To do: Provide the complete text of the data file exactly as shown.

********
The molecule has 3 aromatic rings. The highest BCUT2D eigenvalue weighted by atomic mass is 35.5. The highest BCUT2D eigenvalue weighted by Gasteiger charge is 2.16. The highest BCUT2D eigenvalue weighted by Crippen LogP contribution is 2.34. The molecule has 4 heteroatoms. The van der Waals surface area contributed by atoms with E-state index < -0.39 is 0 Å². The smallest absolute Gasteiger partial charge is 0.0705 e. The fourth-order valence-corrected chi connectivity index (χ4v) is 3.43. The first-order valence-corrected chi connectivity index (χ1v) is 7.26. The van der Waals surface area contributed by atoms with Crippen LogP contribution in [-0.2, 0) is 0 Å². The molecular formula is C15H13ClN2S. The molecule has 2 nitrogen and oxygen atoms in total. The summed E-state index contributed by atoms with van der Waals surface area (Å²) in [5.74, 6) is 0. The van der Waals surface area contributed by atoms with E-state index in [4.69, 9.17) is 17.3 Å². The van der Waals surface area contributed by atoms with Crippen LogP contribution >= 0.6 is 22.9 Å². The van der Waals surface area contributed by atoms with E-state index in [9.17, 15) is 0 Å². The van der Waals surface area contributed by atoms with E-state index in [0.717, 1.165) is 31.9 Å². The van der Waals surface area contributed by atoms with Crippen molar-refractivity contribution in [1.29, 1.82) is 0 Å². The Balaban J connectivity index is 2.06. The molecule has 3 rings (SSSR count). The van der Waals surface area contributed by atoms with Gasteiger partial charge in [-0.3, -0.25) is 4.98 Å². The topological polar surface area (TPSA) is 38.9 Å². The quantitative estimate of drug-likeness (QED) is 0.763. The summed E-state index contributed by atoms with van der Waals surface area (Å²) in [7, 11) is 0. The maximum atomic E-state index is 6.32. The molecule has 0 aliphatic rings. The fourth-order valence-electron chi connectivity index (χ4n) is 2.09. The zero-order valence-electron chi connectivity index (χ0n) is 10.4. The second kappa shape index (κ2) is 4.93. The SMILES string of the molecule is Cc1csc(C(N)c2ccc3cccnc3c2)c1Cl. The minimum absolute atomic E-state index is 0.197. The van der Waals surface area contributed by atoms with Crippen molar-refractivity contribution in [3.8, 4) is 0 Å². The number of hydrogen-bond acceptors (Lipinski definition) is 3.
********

The molecule has 3 aromatic rings. The highest BCUT2D eigenvalue weighted by atomic mass is 35.5. The highest BCUT2D eigenvalue weighted by Gasteiger charge is 2.16. The highest BCUT2D eigenvalue weighted by Crippen LogP contribution is 2.34. The molecule has 4 heteroatoms. The van der Waals surface area contributed by atoms with E-state index < -0.39 is 0 Å². The smallest absolute Gasteiger partial charge is 0.0705 e. The fourth-order valence-corrected chi connectivity index (χ4v) is 3.43. The first-order valence-corrected chi connectivity index (χ1v) is 7.26. The van der Waals surface area contributed by atoms with Crippen LogP contribution in [-0.2, 0) is 0 Å². The molecular formula is C15H13ClN2S. The molecule has 2 nitrogen and oxygen atoms in total. The summed E-state index contributed by atoms with van der Waals surface area (Å²) in [5.74, 6) is 0. The van der Waals surface area contributed by atoms with E-state index in [4.69, 9.17) is 17.3 Å². The van der Waals surface area contributed by atoms with Crippen LogP contribution >= 0.6 is 22.9 Å². The van der Waals surface area contributed by atoms with E-state index in [9.17, 15) is 0 Å². The van der Waals surface area contributed by atoms with E-state index in [0.717, 1.165) is 31.9 Å². The van der Waals surface area contributed by atoms with Crippen molar-refractivity contribution in [1.29, 1.82) is 0 Å². The Balaban J connectivity index is 2.06. The molecule has 3 rings (SSSR count). The van der Waals surface area contributed by atoms with Gasteiger partial charge in [-0.3, -0.25) is 4.98 Å². The topological polar surface area (TPSA) is 38.9 Å². The quantitative estimate of drug-likeness (QED) is 0.763. The summed E-state index contributed by atoms with van der Waals surface area (Å²) in [7, 11) is 0. The maximum atomic E-state index is 6.32. The molecule has 0 aliphatic rings. The fourth-order valence-electron chi connectivity index (χ4n) is 2.09. The zero-order valence-electron chi connectivity index (χ0n) is 10.4. The second kappa shape index (κ2) is 4.93. The SMILES string of the molecule is Cc1csc(C(N)c2ccc3cccnc3c2)c1Cl. The minimum absolute atomic E-state index is 0.197. The van der Waals surface area contributed by atoms with Crippen molar-refractivity contribution in [3.8, 4) is 0 Å². The number of hydrogen-bond acceptors (Lipinski definition) is 3.